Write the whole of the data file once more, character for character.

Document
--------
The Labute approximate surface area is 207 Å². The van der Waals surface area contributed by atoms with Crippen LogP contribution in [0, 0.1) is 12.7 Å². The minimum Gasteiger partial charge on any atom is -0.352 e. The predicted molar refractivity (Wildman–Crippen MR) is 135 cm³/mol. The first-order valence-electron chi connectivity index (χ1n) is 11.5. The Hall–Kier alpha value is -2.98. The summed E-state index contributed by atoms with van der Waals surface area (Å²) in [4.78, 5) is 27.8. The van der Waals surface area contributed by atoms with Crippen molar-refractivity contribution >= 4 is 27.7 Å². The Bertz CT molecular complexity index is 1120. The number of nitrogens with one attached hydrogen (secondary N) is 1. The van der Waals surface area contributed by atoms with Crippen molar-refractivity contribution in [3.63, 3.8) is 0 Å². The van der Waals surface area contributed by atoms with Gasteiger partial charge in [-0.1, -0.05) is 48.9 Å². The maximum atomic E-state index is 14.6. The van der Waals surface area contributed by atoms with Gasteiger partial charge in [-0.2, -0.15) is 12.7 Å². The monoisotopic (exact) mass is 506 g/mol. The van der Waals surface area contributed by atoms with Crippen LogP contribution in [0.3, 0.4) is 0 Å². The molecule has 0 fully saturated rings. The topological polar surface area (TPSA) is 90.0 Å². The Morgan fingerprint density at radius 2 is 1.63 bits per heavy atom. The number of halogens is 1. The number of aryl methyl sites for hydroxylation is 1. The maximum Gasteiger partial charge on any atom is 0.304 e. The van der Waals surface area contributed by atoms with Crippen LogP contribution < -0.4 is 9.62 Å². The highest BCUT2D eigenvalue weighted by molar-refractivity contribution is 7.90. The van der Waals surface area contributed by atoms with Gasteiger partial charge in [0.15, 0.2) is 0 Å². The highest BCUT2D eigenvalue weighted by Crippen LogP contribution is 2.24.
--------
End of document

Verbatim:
The Labute approximate surface area is 207 Å². The van der Waals surface area contributed by atoms with Crippen LogP contribution in [0, 0.1) is 12.7 Å². The minimum Gasteiger partial charge on any atom is -0.352 e. The predicted molar refractivity (Wildman–Crippen MR) is 135 cm³/mol. The first-order valence-electron chi connectivity index (χ1n) is 11.5. The Hall–Kier alpha value is -2.98. The summed E-state index contributed by atoms with van der Waals surface area (Å²) in [4.78, 5) is 27.8. The van der Waals surface area contributed by atoms with Crippen molar-refractivity contribution >= 4 is 27.7 Å². The Bertz CT molecular complexity index is 1120. The number of nitrogens with one attached hydrogen (secondary N) is 1. The van der Waals surface area contributed by atoms with Crippen molar-refractivity contribution in [3.63, 3.8) is 0 Å². The van der Waals surface area contributed by atoms with Gasteiger partial charge in [-0.1, -0.05) is 48.9 Å². The maximum atomic E-state index is 14.6. The van der Waals surface area contributed by atoms with Gasteiger partial charge in [-0.2, -0.15) is 12.7 Å². The monoisotopic (exact) mass is 506 g/mol. The van der Waals surface area contributed by atoms with Crippen LogP contribution in [0.3, 0.4) is 0 Å². The molecule has 0 fully saturated rings. The topological polar surface area (TPSA) is 90.0 Å². The Morgan fingerprint density at radius 2 is 1.63 bits per heavy atom. The number of halogens is 1. The number of aryl methyl sites for hydroxylation is 1. The maximum Gasteiger partial charge on any atom is 0.304 e. The van der Waals surface area contributed by atoms with Crippen LogP contribution < -0.4 is 9.62 Å². The highest BCUT2D eigenvalue weighted by molar-refractivity contribution is 7.90. The van der Waals surface area contributed by atoms with Gasteiger partial charge in [0.15, 0.2) is 0 Å². The highest BCUT2D eigenvalue weighted by Crippen LogP contribution is 2.24.